The importance of the double layer in electrodeposition cannot be overstated; the large interface field in fact strongly affects adsorption processes and atomic surface mobility [26]. While electrodeposition may be similar in many ways to physical vapor deposition PVD, the presence of the double layer results in phenomena that have no counterpart in PVD and that significantly complicate the understanding of fundamental electrochemical growth phenomena.

3.2. Mechanism of Electron Transfer

Electron transfer reactions between a donor and an acceptor molecule have been described by Marcus and Hush [27,28] for the cases of outer and inner sphere electron transfer utilizing a transition state theory approach, which was also generalized to a quantum mechanical theory. A similar theory has been developed for electron transfer between a molecule and an electrode, using the appropriate electronic density of states. In this theory, the rate of electron transfer depends on the distance between the two reacting species, the electronic structure of the donor and the acceptor, as well as the properties of the surrounding solvent. As discussed by Gileadi [29], however, the binding energy of a metal ion to water molecules, about 5 eV (for a monovalent ion) to 20 eV (for a divalent ion), is too large to allow dissociation of the solvated ion at or close to room temperature, inhibiting the occurrence of electron transfer. This analysis has prompted the hypothesis that charge transfer at the interface in electrodeposition may occur via ion tunneling, not electron tunneling as assumed in the Marcus theory. Recent Density Functional Theory modeling of Ag+ reduction at an electrode has shown that the ion in the double layer region exhibits an energy minimum 2.9 Å away from the electrode, sufficiently close to allow the ion to electronically interact with the electrode; the interaction between the 5 s orbital of Ag+ and the sp band of the Ag electrode is therefore sufficiently strong to enable the fast deposition rate that is experimentally observed [30]. This theory, unfortunately, does not describe clearly the dynamic transition from ion to atom that Gileadi sought to understand. In our opinion, the process should be analyzed in terms of the large electric field at the interface using a quantum description for the progressive delocalization of the electron being exchanged. Such a theory has not been considered yet.

3.3. Kinetics of Film Growth

As mentioned earlier, an atomistic description of electrodeposition is often discussed in analogy with physical vapor deposition. In vacuum growth the driving force for deposition is the partial pressure of the atoms present in the gas phase. In electrodeposition instead, the driving force is the overpotential, i.e., the difference between the applied potential and the equilibrium potential of the depositing species. In vacuum, the conditions of film growth are usually described by a dimensionless parameter D/a4F, where a is the lattice constant of the crystal structure being grown (m), D is the adatom diffusion coefficient (m2/s) and F the deposition flux (natoms/m2s). Conventionally, this parameter is referred to in the literature as D/F, assuming a = 1; typical values of D/F then vary between 104 and 108; thermodynamic growth conditions are observed for D/F → ∞, when the ion flux is low and adatoms have sufficient time to settle at minimum energy locations; in contrast, purely kinetically controlled growth obeys the condition D/F → 0, leading to adatoms frozen in metastable configurations [31]. Commercial electrodeposition process are usually very fast and kinetic growth conditions are most common; deposition close to the thermodynamic limit in contrast can be achieved by using very low metal ion concentrations, thus resulting in small current densities that correspond to the diffusion limiting current. The latter conditions are used for fundamental studies, in particular STM growth experiments; see, for example, Reference [32].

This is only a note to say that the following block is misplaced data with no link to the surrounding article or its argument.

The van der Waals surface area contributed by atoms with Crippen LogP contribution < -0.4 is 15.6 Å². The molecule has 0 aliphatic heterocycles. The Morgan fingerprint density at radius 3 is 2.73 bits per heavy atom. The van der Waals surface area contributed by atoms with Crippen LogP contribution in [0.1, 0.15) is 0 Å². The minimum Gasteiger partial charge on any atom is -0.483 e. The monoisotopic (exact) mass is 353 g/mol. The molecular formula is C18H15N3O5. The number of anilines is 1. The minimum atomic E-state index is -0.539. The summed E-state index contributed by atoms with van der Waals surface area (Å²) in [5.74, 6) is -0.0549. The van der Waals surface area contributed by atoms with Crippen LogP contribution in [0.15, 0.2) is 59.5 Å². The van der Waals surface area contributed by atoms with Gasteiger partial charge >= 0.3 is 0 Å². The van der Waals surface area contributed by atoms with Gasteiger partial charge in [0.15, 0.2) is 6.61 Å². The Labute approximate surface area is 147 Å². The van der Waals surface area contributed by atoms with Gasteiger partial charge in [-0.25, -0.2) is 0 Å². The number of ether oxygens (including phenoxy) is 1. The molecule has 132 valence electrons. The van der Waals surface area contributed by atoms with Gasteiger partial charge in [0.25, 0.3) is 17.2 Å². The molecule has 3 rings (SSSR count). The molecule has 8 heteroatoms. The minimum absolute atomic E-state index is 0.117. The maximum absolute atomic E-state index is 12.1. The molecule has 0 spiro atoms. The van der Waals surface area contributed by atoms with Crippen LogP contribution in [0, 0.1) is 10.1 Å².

3.4. Growth and Film Morphology

The substrate upon which the film is grown is described by the Terrace-Ledge-Kink (TLK) model (Figure 1), whereby defects on a crystalline surface—mainly steps and kinks—exhibit different numbers of nearest neighbors and, therefore, distinct energetics, with lower number of neighbors implying lower binding energy. At low temperature the surface exhibits a limited concentration of defects and is classified as smooth, meaning that the surface energy as a function of orientation presents sharp minima, leading to a high energetic cost to form a step. Above a critical temperature TR, a surface in vacuum undergoes a roughening transition; typical values of TR are 320–720 K for Cu(11n) surfaces, 450–750 K for Ni surfaces [33]. Above TR the energy to form a step is significantly lowered, resulting in an increase in defect density; note that such surface is not necessarily rough in the usual sense, since height differences may still be small. In electrolytes, the roughening transition may occur close to ambient temperatures, but this transition is strongly affected by the anions present in solution; chloride ions for example restore singular facets in Cu surfaces [34]. On rough surfaces, the density of kinks is reported to be about one every 3rd, 5th atom [35].
Figure 1. Surface sites and defects in the TLK model for a simple cubic (100) surface.
Figure 1. Surface sites and defects in the TLK model for a simple cubic (100) surface.